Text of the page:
Posted on 12/18/2016 6:51:00 AM
When selecting recording format in Canon DSLR, there are two options ALL-I and IPB associated with each frame rate. What are they? Let me try to explain the best I could.
Modern video codec compression technology are more complicated than before. They are destructive compression, meaning, data removed cannot be restored 100%.
In the past, video is compressed (remove data) that is within each frame. They are called Intra-Frame (I-Frame) compression. Each frame is like a JPEG photo. File size will be bigger but they are very NLE friendly.
To compress file further more, they decided to put a series of frames into a one compression scheme. It is called "Group of Picture" GOP. With the GOP, some will be compressed by removing similarity of data from the current frame to a few frames back (B-Frame). It also reduce data by predicting how each pixel moves in the next few frames (P-Frame). This is the IPB compression.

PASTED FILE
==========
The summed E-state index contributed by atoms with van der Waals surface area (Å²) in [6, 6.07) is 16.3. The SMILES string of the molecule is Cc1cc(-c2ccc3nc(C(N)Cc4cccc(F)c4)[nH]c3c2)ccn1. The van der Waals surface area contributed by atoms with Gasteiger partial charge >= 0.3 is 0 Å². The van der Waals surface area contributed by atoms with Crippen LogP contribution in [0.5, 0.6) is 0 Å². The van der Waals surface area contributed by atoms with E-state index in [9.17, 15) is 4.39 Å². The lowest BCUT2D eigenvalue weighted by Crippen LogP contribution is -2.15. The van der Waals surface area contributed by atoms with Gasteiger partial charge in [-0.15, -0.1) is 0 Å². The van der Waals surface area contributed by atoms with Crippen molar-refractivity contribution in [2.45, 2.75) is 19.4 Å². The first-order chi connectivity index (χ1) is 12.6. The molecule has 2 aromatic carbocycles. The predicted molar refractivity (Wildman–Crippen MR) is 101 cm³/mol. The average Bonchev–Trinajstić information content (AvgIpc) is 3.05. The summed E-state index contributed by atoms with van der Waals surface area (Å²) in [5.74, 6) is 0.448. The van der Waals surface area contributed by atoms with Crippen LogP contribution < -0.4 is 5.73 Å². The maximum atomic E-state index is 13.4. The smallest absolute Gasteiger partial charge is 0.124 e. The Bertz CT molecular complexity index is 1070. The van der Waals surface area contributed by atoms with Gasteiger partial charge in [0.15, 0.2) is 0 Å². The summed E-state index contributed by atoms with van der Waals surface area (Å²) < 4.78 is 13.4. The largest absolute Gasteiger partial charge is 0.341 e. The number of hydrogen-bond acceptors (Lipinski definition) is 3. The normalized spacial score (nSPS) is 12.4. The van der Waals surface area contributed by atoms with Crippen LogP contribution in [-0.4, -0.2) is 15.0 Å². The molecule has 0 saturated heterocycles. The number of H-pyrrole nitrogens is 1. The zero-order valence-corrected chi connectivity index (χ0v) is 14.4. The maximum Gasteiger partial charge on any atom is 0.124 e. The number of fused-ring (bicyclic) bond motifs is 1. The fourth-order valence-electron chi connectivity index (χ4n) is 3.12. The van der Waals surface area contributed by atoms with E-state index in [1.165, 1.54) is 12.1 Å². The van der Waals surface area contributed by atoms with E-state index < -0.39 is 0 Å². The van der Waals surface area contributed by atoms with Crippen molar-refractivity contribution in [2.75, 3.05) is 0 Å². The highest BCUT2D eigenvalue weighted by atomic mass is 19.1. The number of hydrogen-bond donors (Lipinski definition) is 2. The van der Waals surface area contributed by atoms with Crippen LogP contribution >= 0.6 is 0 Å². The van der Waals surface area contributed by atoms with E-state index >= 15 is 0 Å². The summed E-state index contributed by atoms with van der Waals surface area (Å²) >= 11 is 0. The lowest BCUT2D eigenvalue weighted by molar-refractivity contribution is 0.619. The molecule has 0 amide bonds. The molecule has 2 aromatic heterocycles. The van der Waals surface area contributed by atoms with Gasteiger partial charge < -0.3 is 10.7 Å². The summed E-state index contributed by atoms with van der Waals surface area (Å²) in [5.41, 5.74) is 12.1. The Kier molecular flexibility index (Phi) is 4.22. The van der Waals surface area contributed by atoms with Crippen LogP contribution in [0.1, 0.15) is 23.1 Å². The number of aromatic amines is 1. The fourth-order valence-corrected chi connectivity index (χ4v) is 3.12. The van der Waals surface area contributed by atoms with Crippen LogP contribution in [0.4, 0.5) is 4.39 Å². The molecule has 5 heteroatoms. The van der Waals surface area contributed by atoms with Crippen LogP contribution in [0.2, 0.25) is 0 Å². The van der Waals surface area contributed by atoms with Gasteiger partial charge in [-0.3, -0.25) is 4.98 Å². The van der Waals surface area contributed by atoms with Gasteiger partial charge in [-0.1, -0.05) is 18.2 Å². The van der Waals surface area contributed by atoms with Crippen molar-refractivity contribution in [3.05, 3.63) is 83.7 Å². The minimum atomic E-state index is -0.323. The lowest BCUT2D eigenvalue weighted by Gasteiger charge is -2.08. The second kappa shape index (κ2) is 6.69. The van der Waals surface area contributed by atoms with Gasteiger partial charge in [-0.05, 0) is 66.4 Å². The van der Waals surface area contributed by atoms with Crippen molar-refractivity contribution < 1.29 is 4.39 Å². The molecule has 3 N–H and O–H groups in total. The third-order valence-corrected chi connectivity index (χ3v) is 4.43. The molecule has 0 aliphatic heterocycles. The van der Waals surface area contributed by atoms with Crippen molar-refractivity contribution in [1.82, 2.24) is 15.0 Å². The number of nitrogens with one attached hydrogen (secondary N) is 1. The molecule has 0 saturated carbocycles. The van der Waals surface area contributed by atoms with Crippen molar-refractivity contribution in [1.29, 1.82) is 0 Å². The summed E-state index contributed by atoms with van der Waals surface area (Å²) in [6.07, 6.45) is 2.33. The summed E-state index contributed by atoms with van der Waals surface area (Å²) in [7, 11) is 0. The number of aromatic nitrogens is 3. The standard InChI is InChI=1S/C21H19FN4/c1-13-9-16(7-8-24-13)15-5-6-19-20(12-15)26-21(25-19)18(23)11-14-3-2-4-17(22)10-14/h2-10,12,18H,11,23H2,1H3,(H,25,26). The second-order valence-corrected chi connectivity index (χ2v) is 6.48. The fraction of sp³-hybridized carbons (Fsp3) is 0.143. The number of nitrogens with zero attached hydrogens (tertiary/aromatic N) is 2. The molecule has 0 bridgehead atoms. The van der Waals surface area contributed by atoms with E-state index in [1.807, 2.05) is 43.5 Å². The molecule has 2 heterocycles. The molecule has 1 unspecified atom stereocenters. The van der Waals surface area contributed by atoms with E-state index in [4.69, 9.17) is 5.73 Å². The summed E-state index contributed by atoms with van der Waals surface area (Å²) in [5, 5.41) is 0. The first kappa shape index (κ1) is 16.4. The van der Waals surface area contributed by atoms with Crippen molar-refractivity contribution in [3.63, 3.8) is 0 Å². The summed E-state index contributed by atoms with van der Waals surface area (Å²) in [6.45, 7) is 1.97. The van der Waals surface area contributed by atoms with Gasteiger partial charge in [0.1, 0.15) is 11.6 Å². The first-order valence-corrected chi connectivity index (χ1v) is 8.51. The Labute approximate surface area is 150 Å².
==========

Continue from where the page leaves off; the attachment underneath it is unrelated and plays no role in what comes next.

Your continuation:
It's like this, if you shoot in I-Frame, the GOP is like this
If you shoot IPB, it will be like this
The more B-Frame and P-Frame in the GOP can make the file size smaller.
So what's the impact,. if you load the video to timeline for edit, when you scrub the timeline, the computer will need to reconstruct the current frame by retrieving back a few frames from the current frame, and a few frames from after the current frame. It will cause a toll to the CPU. But now newer computer can handle them all very well.
I shoot IPB. Even tho memory and HDD is not an issue. But the high IO data rate will also have a toll to the overall computer process time. And visually, most people can't tell the difference.
To my understanding, if you need to do a lot of color processing, green screen etc, then shoot All-I . For weddings, I do IPB . its' enough.
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